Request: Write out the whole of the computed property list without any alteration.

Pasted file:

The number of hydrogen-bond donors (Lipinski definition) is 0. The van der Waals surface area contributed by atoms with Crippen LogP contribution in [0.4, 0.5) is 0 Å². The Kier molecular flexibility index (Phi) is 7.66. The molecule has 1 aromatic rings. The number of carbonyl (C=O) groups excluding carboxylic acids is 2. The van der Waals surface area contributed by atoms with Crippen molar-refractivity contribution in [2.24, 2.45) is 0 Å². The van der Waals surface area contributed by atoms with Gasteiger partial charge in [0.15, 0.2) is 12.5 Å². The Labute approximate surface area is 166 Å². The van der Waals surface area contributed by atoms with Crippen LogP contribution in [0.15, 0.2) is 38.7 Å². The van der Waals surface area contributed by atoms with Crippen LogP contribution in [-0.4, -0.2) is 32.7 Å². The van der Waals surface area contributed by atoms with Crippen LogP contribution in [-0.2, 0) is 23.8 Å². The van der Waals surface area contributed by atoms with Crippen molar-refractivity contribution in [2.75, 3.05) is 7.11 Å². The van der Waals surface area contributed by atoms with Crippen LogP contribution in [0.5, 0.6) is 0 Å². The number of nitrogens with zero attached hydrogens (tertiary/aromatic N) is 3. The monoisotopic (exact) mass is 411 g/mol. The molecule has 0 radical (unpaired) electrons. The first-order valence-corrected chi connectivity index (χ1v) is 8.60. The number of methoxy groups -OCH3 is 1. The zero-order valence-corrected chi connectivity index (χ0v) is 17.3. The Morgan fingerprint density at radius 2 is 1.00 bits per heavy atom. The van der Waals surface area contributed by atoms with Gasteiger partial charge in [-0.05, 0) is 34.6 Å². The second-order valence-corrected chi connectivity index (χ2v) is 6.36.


The number of hydrogen-bond donors (Lipinski definition) is 0. The van der Waals surface area contributed by atoms with Crippen LogP contribution in [0.4, 0.5) is 0 Å². The Kier molecular flexibility index (Phi) is 7.66. The molecule has 1 aromatic rings. The number of carbonyl (C=O) groups excluding carboxylic acids is 2. The van der Waals surface area contributed by atoms with Crippen molar-refractivity contribution in [2.24, 2.45) is 0 Å². The van der Waals surface area contributed by atoms with Gasteiger partial charge in [0.15, 0.2) is 12.5 Å². The Labute approximate surface area is 166 Å². The van der Waals surface area contributed by atoms with Crippen LogP contribution in [0.15, 0.2) is 38.7 Å². The van der Waals surface area contributed by atoms with Crippen LogP contribution in [-0.4, -0.2) is 32.7 Å². The van der Waals surface area contributed by atoms with Crippen LogP contribution in [-0.2, 0) is 23.8 Å². The van der Waals surface area contributed by atoms with Crippen molar-refractivity contribution in [2.75, 3.05) is 7.11 Å². The van der Waals surface area contributed by atoms with Crippen LogP contribution in [0.5, 0.6) is 0 Å². The number of nitrogens with zero attached hydrogens (tertiary/aromatic N) is 3. The monoisotopic (exact) mass is 411 g/mol. The molecule has 0 radical (unpaired) electrons. The first-order valence-corrected chi connectivity index (χ1v) is 8.60. The number of methoxy groups -OCH3 is 1. The zero-order valence-corrected chi connectivity index (χ0v) is 17.3. The Morgan fingerprint density at radius 2 is 1.00 bits per heavy atom. The van der Waals surface area contributed by atoms with Gasteiger partial charge in [-0.05, 0) is 34.6 Å². The second-order valence-corrected chi connectivity index (χ2v) is 6.36.